Texas Rangers’ Globe Life Field now 62% complete
Chris Woodward said that he had learned a lesson or two from his first career ejection Tuesday night.
The first, though he didn’t say it, was to never trust umpire Angel Hernandez to do the right thing. The second was to never take an umpire for granted. The third was to carry a stopwatch with him for future potential challenges.
And that’s what Woodward did in the fifth inning Thursday night as the Texas Rangers’ manager challenged a Hernandez call at second base.Woodward ran his stopwatch as he awaited word on whether to challenge.
He did, within the 30 seconds. It’s a good thing he was monitoring the time, because the stadium clock was not as Hernandez said Tuesday it either had or should have been.
How convenient for him.
Hernandez was working a stopwatch, too, as it turns out, and he didn’t do anything too awful in the series finale against the Boston Red Sox.
Here’s some Rangers Reaction from a 7-6 loss.
1. In the span of five days, Adrian Sampson went from throwing a complete game to failing to hold a five-run lead.
The right-hander was staked to leads of 4-0 in the first inning and 6-1 in the second, but coughed up the Rangers’ early success against David Price by the fifth. The Red Sox hit four home runs off Sampson, including a three-run shot by Jackie Bradley Jr. in the second, to get themselves righted.
After being in such a groove heading into the start, he could command his pitches and his slider wasn’t as effective. When he made mistakes, he ended up paying for them.
“That was just a credit to those guys,” Sampson said. “They didn’t miss. I’ve got to do a better job putting up zeroes after we score.”
Should Sampson have been allowed to pitch five innings with the way he was giving up homers? Woodward said that he was in a bind because the Rangers were short-handed in the bullpen.
That didn’t have anything to do with the fact that the Rangers are throwing a bullpen game Friday, but rather who wasn’t available Thursday night. Woodward was concerned that the Rangers might run out of arms late if he went to the bullpen too early.
“We would have been in trouble if we went into extra innings,” Woodward said. “That was my concern.”
Woodward also said that the Rangers can’t lose games when they score six runs, especially against a team they could be competing with for a playoff spot down the stretch.
The series was split, but the Rangers had a chance to gain some ground on their grasp on the second wild-card spot with a mere 94 games to go.
But Sampson, who allowed six runs in five innings, wasn’t solely responsible for a loss that resulted in a split in the four-game series. The offense did plenty of damage the first two innings but didn’t score again.
The Rangers left the bases loaded twice, which accounted for the bulk of their 15 runners left on base. They were 4 for 17 with runners in scoring position, but 4 for 4 against Price.
He was finished after 1 1/3 innings.
Asdrubal Cabrera had the toughest night, going 0 for 5 and leaving nine.
The Rangers entered the game batting .281 with runners in scoring position, second in the American League.
“That’s baseball,” said Hunter Pence, who had three hits. “They have very good pitching, and we had some good at-bats. You’ve to go play all nine, and you have to find ways to keep getting runs in.”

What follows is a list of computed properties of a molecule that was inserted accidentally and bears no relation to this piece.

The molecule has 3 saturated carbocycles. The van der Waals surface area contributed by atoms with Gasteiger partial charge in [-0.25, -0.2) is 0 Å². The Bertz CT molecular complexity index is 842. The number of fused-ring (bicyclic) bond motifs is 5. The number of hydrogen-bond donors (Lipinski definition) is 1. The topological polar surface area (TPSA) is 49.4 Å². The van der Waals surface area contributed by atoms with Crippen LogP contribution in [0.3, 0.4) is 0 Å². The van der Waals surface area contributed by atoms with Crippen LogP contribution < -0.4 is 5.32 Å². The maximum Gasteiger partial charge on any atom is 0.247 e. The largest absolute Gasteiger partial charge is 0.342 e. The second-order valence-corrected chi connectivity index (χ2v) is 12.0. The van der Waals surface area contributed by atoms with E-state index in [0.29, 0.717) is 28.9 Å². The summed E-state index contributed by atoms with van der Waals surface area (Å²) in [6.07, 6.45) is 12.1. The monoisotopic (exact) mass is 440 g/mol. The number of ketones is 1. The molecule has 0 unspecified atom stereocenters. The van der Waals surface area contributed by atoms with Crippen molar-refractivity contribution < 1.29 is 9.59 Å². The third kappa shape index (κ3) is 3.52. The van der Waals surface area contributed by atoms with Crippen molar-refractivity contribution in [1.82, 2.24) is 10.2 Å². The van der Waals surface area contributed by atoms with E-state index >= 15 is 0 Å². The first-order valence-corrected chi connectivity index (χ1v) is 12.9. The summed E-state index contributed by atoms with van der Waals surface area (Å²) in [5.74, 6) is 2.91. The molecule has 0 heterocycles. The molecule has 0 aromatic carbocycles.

2. Put this one down as an odd one for Shin-Soo Choo, though if anyone on this Rangers team is going to pull it off, it’s him.
He became the first Rangers player since Mark Teixeira in 2007 to reach base safely at least five times without collecting a hit. He was plunked his first two times up and walked three other times.
He has a couple of new bruises to treat after Price hit him twice in the bee-hind in the first two innings. Choo already had a pretty impressive collection.
He continues to receive treatment for the bruise on his left hand stemming from an hit by pitch last week. He was treating a massive Thursday afternoon on his left thigh after he was hit there Wednesday.
Choo has been hit five times in the past eight days, and each one continues to pad his club record for times hit. He’s up to 61 with the Rangers and 142 in his career.
That’s a lot of pain, including a broken forearm in 2016.
Choo is now considering the possibility of something else getting bust.
He might start wearing a cup.
It’s alarming how many players don’t protect the family jewels. Adrian Beltre still didn’t after suffering a ruptured testicle in 2009, and Ronald Guzman wasn’t wearing one Wednesday when a grounder to first got him.
But just the tip.
That should be enough to convince Guzman and Choo to cup up, but comfort was prevailing over common sense.
3. The Rangers were headed to Cincinnati late Thursday, or was it early Friday? It was the latter, actually.
National League rules await, which means that the Rangers will be forced to sit one of their best-hitting outfielders -- Pence, Choo and Nomar Mazara -- at least once in the three-game series that will be played without the designated hitter.
At least Woodward will have a good bench. Hey, it worked out pretty well with Pence last month at Pittsburgh.
Jesse Chavez will start the bullpen game in place of Drew Smyly, who might actually help to fill the his rotation vacancy with a full relief innings. Woodward, though, said that it will take a blowout, one way or the other.
Delino DeShields will be reunited with his father, Delino DeShields, who is the first-base coach for the Cincinnati Reds. It will happen Father’s Day weekend, and that’s a nice storyline for Stefan Stevenson to track down.
Back at home, Paul McCartney will be playing at Globe Life Park while his stage and upwards of 10,000 chairs are destroying the outfield grass. There might be some bad hops in the outfield Monday as the Rangers return home.
So far, they are 2-2 on a seven-game road trip. After Thursday, they feel like they let an opportunity slip away.